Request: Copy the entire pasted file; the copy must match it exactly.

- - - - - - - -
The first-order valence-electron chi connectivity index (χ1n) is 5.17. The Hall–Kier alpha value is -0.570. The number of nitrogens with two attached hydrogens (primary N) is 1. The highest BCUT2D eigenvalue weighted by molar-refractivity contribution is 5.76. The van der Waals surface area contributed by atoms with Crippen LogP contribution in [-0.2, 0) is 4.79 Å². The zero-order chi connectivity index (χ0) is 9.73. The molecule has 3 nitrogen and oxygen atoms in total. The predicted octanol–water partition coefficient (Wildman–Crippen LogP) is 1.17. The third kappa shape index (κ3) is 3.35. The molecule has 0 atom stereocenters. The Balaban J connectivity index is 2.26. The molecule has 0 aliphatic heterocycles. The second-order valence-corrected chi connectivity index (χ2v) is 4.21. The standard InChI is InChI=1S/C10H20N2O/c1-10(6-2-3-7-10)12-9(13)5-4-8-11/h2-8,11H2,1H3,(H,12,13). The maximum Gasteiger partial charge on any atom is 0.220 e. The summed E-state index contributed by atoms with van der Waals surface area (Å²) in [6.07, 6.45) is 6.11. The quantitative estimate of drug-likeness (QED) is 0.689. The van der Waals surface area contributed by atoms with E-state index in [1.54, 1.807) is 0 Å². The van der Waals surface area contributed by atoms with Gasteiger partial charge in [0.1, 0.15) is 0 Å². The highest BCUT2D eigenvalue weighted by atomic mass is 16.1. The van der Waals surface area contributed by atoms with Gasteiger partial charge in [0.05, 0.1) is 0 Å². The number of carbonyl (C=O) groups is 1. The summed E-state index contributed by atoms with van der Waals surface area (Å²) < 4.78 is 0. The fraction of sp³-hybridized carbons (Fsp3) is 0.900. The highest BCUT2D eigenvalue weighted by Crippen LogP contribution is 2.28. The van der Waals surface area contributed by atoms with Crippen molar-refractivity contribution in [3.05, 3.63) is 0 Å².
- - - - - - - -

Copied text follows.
The first-order valence-electron chi connectivity index (χ1n) is 5.17. The Hall–Kier alpha value is -0.570. The number of nitrogens with two attached hydrogens (primary N) is 1. The highest BCUT2D eigenvalue weighted by molar-refractivity contribution is 5.76. The van der Waals surface area contributed by atoms with Crippen LogP contribution in [-0.2, 0) is 4.79 Å². The zero-order chi connectivity index (χ0) is 9.73. The molecule has 3 nitrogen and oxygen atoms in total. The predicted octanol–water partition coefficient (Wildman–Crippen LogP) is 1.17. The third kappa shape index (κ3) is 3.35. The molecule has 0 atom stereocenters. The Balaban J connectivity index is 2.26. The molecule has 0 aliphatic heterocycles. The second-order valence-corrected chi connectivity index (χ2v) is 4.21. The standard InChI is InChI=1S/C10H20N2O/c1-10(6-2-3-7-10)12-9(13)5-4-8-11/h2-8,11H2,1H3,(H,12,13). The maximum Gasteiger partial charge on any atom is 0.220 e. The summed E-state index contributed by atoms with van der Waals surface area (Å²) in [6.07, 6.45) is 6.11. The quantitative estimate of drug-likeness (QED) is 0.689. The van der Waals surface area contributed by atoms with E-state index in [1.54, 1.807) is 0 Å². The van der Waals surface area contributed by atoms with Gasteiger partial charge in [0.1, 0.15) is 0 Å². The highest BCUT2D eigenvalue weighted by atomic mass is 16.1. The van der Waals surface area contributed by atoms with Gasteiger partial charge in [0.05, 0.1) is 0 Å². The number of carbonyl (C=O) groups is 1. The summed E-state index contributed by atoms with van der Waals surface area (Å²) < 4.78 is 0. The fraction of sp³-hybridized carbons (Fsp3) is 0.900. The highest BCUT2D eigenvalue weighted by Crippen LogP contribution is 2.28. The van der Waals surface area contributed by atoms with Crippen molar-refractivity contribution in [3.05, 3.63) is 0 Å².